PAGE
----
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Significantly less information about users has been leaked, however — while Ashley Madison included everything from photos and sexual preferences to addresses, the Friend Finder breach is limited to more basic information like email addresses, passwords, and registration dates.That said, given the nature of the sites affected, it has the potential to be compromising to some users if the data starts circulating widely.
Those adults, officials say, can sometimes have bad intentions.Stolen data from some 3.9 million members of Adult Friend Finder was leaked by hackers, according to an investigation by Britain's Channel 4.The report said the leaked data included the sexual orientations and preferences of users, and whether they are seeking extramarital affairs.In the aftermath of the Ashley Madison attack, numerous users reported receiving extortion and blackmail attempts.Passwords were encrypted, but insecurely, and Leaked Source says it has managed to crack 99% of them.The news comes via Leaked Source, a site that monitors data breaches, which has obtained a copy of the stolen user accounts.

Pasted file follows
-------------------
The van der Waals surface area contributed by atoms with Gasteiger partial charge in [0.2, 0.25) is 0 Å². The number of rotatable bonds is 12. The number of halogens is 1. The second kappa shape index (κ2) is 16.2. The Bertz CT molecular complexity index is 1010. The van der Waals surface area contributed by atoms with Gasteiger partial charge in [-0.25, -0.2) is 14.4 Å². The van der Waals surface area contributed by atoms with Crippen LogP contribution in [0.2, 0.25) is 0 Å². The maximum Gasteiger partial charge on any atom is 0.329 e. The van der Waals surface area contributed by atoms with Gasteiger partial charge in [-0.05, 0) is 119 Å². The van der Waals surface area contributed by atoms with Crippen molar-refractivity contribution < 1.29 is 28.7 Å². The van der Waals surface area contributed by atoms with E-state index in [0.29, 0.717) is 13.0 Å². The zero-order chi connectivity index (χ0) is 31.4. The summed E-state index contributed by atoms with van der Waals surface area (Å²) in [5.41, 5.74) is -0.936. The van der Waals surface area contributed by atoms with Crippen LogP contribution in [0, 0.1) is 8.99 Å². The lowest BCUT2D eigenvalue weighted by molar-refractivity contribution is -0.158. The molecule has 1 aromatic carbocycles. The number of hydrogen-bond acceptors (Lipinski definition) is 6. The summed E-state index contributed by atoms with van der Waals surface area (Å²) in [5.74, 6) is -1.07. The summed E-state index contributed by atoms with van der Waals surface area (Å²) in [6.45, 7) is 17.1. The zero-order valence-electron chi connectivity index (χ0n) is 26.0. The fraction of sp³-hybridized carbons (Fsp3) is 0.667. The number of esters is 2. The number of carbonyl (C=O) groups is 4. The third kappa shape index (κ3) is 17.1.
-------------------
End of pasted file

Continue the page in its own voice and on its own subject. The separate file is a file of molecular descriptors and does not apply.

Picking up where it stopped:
The 412 million accounts go back 20 years, it says, and the lion's share comes from Adult Friend Finder — almost 340 million."How about posting a warning on your website so your members can look out for phishing emails, or malware which might be sent to them? "What about some advice about the type of threats that users could be exposed to—including, potentially, blackmail—if their membership of the site is uncovered?Friend Finder Networks, the company behind adult dating site Adult Friend Finder has been hit with a massive hack — exposing more than 400 million user accounts."Though the files were stripped of credit card data, it is still relatively easy to connect the dots and identify thousands upon thousands of users who subscribe to this adult site." Security experts say such stolen data can be used for various email scams and potentially for blackmail.Security researcher Graham Cluley said in a blog post Friday that the website has an obligation to inform its 63 million members worldwide.Krebs On Security warned anyone looking to do spyware research to use a virtual machine that doesn’t run Microsoft Windows because spammers are typically involved in distributing malicious software and those that have a vast network of botnets are usually involved in creating or commissioning malware and cyberattacks.